“In addition to the cultural gifts the orchestra will bring to Houghton, their presence will allow our students and community to faithfully consider our role and the role of the church in responding to war, conflict and humanitarian crises.”
The schedule for the full symposium is:
— 11:10AM to 11:50AM, Monday, February 3 – Wesley Chapel: Belinda Bauman, founder and executive director of One Million Thumbprints of Grand Rapids, Mich., which leads a grassroots campaign seeking to catalyze a groundswell of people focused on overcoming the effects of war against women, will present the message.
– 7PM to 8:15PM, Monday, January 30 – Library 323: Bauman, who also is an author, will present From Wrong to Strong: How Trauma Can Forge Resilience, and what helps people break free from cycles of violence and trauma which, otherwise, often leaves them wondering “what’s wrong with me.”
– 4:30PM to 5:45PM, Tuesday, January 31 – Library 323: Elsa Barron, an environmental peace and security researcher, writer, and youth activist who is a Research Fellow at the Climate and Security think tank in Washington, D.C., will discuss Faith in the Future: Environmental Peacebuilding in the Face of Conflict and Climate Change during an interactive workshop.
– 7PM-8:30PM Tuesday, January 31 – Wesley Chapel Basement Art Gallery: Houghton artist Joel Mulindwa will open a show, Chaos, with an artist’s talk and refreshments.
Born in the City of Nyakunde in the Democratic Republic of Congo, he migrated to the United States in 2014 and subsequently graduated from Houghton University with a major in business administration and minors in political science and art.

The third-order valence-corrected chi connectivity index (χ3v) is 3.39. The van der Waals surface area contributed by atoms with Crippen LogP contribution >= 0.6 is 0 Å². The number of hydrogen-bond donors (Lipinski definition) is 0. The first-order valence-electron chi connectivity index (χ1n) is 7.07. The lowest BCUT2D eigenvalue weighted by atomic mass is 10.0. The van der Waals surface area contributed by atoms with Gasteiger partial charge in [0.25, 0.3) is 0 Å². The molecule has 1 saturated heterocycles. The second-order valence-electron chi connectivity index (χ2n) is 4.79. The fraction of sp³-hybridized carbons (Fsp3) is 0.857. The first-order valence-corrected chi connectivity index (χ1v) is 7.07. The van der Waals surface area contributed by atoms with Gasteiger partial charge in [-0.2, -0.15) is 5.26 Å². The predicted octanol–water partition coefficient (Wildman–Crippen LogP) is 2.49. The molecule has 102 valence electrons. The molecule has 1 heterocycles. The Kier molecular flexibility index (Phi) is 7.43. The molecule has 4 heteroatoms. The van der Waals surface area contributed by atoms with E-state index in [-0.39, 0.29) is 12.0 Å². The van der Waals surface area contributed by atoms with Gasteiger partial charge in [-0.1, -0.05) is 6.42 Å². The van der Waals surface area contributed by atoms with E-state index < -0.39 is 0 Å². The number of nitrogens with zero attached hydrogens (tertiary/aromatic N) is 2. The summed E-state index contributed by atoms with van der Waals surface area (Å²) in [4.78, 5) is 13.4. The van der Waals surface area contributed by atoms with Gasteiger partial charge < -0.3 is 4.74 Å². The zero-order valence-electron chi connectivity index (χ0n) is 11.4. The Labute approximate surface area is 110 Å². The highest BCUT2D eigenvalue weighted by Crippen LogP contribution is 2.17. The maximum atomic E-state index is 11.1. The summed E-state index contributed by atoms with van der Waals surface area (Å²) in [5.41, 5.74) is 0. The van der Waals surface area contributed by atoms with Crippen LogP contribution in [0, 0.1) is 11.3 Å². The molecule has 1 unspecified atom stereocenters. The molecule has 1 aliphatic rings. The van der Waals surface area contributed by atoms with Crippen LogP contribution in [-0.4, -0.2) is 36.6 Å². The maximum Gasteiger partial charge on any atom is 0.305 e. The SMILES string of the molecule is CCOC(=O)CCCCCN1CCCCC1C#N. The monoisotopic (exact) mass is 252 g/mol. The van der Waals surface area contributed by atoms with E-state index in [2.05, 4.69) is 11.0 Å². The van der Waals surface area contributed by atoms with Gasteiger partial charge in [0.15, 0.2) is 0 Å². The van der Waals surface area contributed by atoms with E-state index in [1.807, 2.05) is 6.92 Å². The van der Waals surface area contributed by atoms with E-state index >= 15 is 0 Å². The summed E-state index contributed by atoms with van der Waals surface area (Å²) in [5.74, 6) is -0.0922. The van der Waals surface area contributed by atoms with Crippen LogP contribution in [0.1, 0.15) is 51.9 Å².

His work is designed to “reflect on the duality of nature that manifests itself through beauty and chaos.”
– 7PM to 8:15PM, Thursday, February 2 – Center for the Arts Recital Hall: A workshop panel will explore Real Life Stories of Hope from Conflict-Induced Migration, with global conflict being “the primary cause of human migration and exacerbates inequalities, poverty, hunger, and other social issues.”
— 11:10AM to 11:50AM, Friday, February 3 – Wesley Chapel – Matthew Soerens, U.S. director of church mobilization for World Relief, an international organization with over 6,000 churches and 95,000 local volunteers to tackle what it considers are the world’s greatest problems, will provide the message.
Soerens helps evangelical churches understand the realities of refugees and immigration and to respond in ways guided by biblical values, and also serves as the national coordinator for the Evangelical Immigration Table, a coalition that advocates for immigration reforms, also consistent with biblical values.
Several individuals connected with the Houghton community will discuss first-hand experiences with conflict and migration, particularly focusing on the role of the local church in creating a welcoming space for those fleeing conflict-induced migration.
Symposium particularly relevant
Brian Webb, director of the University’s Center for Faith, Justice and Global Engagement and assistant professor of sustainability, said that this year’s symposium theme of War and Conflict “is particularly relevant given the crisis in Ukraine but also the ongoing conflicts in numerous other countries
This year’s event, according to the director, “will feature stories of grace, hospitality and peacemaking as we discuss how the Church can be a sanctuary amidst these crises.”
— Houghton University-provided photos